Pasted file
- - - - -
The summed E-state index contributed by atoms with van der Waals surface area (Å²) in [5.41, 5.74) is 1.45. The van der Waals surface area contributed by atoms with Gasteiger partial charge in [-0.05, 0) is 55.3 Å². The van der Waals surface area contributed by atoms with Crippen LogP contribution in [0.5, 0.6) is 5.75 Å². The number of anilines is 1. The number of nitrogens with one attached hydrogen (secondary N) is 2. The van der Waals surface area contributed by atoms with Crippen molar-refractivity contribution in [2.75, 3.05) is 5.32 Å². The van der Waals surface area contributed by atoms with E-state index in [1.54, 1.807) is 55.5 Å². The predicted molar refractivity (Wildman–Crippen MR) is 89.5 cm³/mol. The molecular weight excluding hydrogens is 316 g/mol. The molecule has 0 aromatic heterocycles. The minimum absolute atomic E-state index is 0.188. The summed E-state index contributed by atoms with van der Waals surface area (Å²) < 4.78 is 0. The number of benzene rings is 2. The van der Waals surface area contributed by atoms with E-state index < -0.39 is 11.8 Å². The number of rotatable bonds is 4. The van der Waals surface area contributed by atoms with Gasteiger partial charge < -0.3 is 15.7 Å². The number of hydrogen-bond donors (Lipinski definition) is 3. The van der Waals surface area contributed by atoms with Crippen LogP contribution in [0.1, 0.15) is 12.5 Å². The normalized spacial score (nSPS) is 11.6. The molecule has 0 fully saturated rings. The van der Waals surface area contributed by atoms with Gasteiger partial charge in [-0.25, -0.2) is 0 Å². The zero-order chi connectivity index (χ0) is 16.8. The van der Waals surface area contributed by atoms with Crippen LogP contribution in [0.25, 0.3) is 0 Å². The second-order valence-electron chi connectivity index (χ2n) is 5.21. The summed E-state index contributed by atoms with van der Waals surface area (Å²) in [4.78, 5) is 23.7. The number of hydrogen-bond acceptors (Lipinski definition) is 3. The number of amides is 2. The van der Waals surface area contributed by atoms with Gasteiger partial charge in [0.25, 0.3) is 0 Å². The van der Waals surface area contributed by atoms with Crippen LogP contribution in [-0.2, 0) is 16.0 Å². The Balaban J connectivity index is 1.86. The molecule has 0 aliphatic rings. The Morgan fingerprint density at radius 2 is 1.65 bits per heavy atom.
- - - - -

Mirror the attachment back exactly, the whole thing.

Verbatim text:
The summed E-state index contributed by atoms with van der Waals surface area (Å²) in [5.41, 5.74) is 1.45. The van der Waals surface area contributed by atoms with Gasteiger partial charge in [-0.05, 0) is 55.3 Å². The van der Waals surface area contributed by atoms with Crippen LogP contribution in [0.5, 0.6) is 5.75 Å². The number of anilines is 1. The number of nitrogens with one attached hydrogen (secondary N) is 2. The van der Waals surface area contributed by atoms with Crippen molar-refractivity contribution in [2.75, 3.05) is 5.32 Å². The van der Waals surface area contributed by atoms with E-state index in [1.54, 1.807) is 55.5 Å². The predicted molar refractivity (Wildman–Crippen MR) is 89.5 cm³/mol. The molecular weight excluding hydrogens is 316 g/mol. The molecule has 0 aromatic heterocycles. The minimum absolute atomic E-state index is 0.188. The summed E-state index contributed by atoms with van der Waals surface area (Å²) < 4.78 is 0. The number of benzene rings is 2. The van der Waals surface area contributed by atoms with E-state index < -0.39 is 11.8 Å². The number of rotatable bonds is 4. The van der Waals surface area contributed by atoms with Gasteiger partial charge < -0.3 is 15.7 Å². The number of hydrogen-bond donors (Lipinski definition) is 3. The van der Waals surface area contributed by atoms with Crippen LogP contribution in [0.1, 0.15) is 12.5 Å². The normalized spacial score (nSPS) is 11.6. The molecule has 0 fully saturated rings. The van der Waals surface area contributed by atoms with Gasteiger partial charge in [-0.25, -0.2) is 0 Å². The zero-order chi connectivity index (χ0) is 16.8. The van der Waals surface area contributed by atoms with Crippen LogP contribution in [0.25, 0.3) is 0 Å². The second-order valence-electron chi connectivity index (χ2n) is 5.21. The summed E-state index contributed by atoms with van der Waals surface area (Å²) in [4.78, 5) is 23.7. The number of hydrogen-bond acceptors (Lipinski definition) is 3. The number of amides is 2. The van der Waals surface area contributed by atoms with Gasteiger partial charge in [0.25, 0.3) is 0 Å². The van der Waals surface area contributed by atoms with Crippen LogP contribution in [-0.2, 0) is 16.0 Å². The Balaban J connectivity index is 1.86. The molecule has 0 aliphatic rings. The Morgan fingerprint density at radius 2 is 1.65 bits per heavy atom.